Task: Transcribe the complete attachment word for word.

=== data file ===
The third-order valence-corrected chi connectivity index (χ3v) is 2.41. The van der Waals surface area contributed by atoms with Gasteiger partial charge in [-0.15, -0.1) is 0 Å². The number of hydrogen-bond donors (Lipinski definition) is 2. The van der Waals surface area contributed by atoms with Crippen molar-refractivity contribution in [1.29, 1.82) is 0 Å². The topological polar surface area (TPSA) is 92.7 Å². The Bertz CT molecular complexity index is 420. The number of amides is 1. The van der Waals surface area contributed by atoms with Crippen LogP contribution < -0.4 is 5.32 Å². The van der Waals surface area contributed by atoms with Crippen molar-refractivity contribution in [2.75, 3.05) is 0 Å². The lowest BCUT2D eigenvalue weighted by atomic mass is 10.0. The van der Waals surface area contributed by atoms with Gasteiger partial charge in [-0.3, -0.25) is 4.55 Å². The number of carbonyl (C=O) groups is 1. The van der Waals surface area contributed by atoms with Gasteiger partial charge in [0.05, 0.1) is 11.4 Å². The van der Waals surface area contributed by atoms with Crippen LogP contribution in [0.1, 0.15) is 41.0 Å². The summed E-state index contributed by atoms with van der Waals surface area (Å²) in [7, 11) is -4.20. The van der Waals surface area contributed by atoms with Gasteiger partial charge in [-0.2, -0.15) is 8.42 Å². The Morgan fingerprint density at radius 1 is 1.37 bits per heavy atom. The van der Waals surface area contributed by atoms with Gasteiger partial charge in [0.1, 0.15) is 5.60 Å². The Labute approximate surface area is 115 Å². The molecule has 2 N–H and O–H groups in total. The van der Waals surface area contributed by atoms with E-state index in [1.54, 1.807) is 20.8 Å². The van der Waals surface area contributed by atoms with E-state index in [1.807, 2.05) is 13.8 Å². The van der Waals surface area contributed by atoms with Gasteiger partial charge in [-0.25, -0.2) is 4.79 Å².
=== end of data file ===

The third-order valence-corrected chi connectivity index (χ3v) is 2.41. The van der Waals surface area contributed by atoms with Gasteiger partial charge in [-0.15, -0.1) is 0 Å². The number of hydrogen-bond donors (Lipinski definition) is 2. The van der Waals surface area contributed by atoms with Crippen molar-refractivity contribution in [1.29, 1.82) is 0 Å². The topological polar surface area (TPSA) is 92.7 Å². The Bertz CT molecular complexity index is 420. The number of amides is 1. The van der Waals surface area contributed by atoms with Crippen LogP contribution < -0.4 is 5.32 Å². The van der Waals surface area contributed by atoms with Crippen molar-refractivity contribution in [2.75, 3.05) is 0 Å². The lowest BCUT2D eigenvalue weighted by atomic mass is 10.0. The van der Waals surface area contributed by atoms with Gasteiger partial charge in [-0.3, -0.25) is 4.55 Å². The number of carbonyl (C=O) groups is 1. The van der Waals surface area contributed by atoms with Gasteiger partial charge in [0.05, 0.1) is 11.4 Å². The van der Waals surface area contributed by atoms with Crippen LogP contribution in [0.1, 0.15) is 41.0 Å². The summed E-state index contributed by atoms with van der Waals surface area (Å²) in [7, 11) is -4.20. The van der Waals surface area contributed by atoms with Gasteiger partial charge in [-0.2, -0.15) is 8.42 Å². The Morgan fingerprint density at radius 1 is 1.37 bits per heavy atom. The van der Waals surface area contributed by atoms with Gasteiger partial charge in [0.1, 0.15) is 5.60 Å². The Labute approximate surface area is 115 Å². The molecule has 2 N–H and O–H groups in total. The van der Waals surface area contributed by atoms with E-state index in [1.54, 1.807) is 20.8 Å². The van der Waals surface area contributed by atoms with E-state index in [1.807, 2.05) is 13.8 Å². The van der Waals surface area contributed by atoms with Gasteiger partial charge in [-0.25, -0.2) is 4.79 Å².